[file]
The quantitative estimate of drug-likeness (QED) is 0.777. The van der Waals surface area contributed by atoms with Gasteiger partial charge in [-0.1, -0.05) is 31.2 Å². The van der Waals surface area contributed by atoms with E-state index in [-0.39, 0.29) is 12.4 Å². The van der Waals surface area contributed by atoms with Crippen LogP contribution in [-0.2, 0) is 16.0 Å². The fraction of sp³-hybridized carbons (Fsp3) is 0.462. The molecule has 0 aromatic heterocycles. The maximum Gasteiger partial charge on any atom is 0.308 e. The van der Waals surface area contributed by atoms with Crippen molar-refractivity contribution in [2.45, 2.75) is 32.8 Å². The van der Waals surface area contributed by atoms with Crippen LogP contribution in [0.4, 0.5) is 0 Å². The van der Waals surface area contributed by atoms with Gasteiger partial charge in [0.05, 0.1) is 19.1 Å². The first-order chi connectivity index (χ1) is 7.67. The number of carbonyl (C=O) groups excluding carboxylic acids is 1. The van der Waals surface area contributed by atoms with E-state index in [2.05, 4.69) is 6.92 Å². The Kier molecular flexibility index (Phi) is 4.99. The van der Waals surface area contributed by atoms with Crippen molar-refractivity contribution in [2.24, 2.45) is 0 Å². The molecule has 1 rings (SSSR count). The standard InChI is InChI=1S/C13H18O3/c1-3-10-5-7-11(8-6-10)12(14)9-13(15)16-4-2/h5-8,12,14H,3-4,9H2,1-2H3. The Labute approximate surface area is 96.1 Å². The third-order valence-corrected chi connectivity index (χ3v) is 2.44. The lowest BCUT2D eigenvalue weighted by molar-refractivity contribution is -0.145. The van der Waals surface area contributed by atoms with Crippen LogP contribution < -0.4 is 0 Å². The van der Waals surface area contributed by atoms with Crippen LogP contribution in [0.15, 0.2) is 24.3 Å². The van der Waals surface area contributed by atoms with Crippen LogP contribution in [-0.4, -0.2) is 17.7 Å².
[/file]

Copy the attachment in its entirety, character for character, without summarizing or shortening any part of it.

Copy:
The quantitative estimate of drug-likeness (QED) is 0.777. The van der Waals surface area contributed by atoms with Gasteiger partial charge in [-0.1, -0.05) is 31.2 Å². The van der Waals surface area contributed by atoms with E-state index in [-0.39, 0.29) is 12.4 Å². The van der Waals surface area contributed by atoms with Crippen LogP contribution in [-0.2, 0) is 16.0 Å². The fraction of sp³-hybridized carbons (Fsp3) is 0.462. The molecule has 0 aromatic heterocycles. The maximum Gasteiger partial charge on any atom is 0.308 e. The van der Waals surface area contributed by atoms with Crippen molar-refractivity contribution in [2.45, 2.75) is 32.8 Å². The van der Waals surface area contributed by atoms with Crippen LogP contribution in [0.4, 0.5) is 0 Å². The van der Waals surface area contributed by atoms with Gasteiger partial charge in [0.05, 0.1) is 19.1 Å². The first-order chi connectivity index (χ1) is 7.67. The number of carbonyl (C=O) groups excluding carboxylic acids is 1. The van der Waals surface area contributed by atoms with E-state index in [2.05, 4.69) is 6.92 Å². The Kier molecular flexibility index (Phi) is 4.99. The van der Waals surface area contributed by atoms with Crippen molar-refractivity contribution in [2.24, 2.45) is 0 Å². The molecule has 1 rings (SSSR count). The standard InChI is InChI=1S/C13H18O3/c1-3-10-5-7-11(8-6-10)12(14)9-13(15)16-4-2/h5-8,12,14H,3-4,9H2,1-2H3. The Labute approximate surface area is 96.1 Å². The third-order valence-corrected chi connectivity index (χ3v) is 2.44. The lowest BCUT2D eigenvalue weighted by molar-refractivity contribution is -0.145. The van der Waals surface area contributed by atoms with Crippen LogP contribution < -0.4 is 0 Å². The van der Waals surface area contributed by atoms with Crippen LogP contribution in [0.15, 0.2) is 24.3 Å². The van der Waals surface area contributed by atoms with Crippen LogP contribution in [-0.4, -0.2) is 17.7 Å².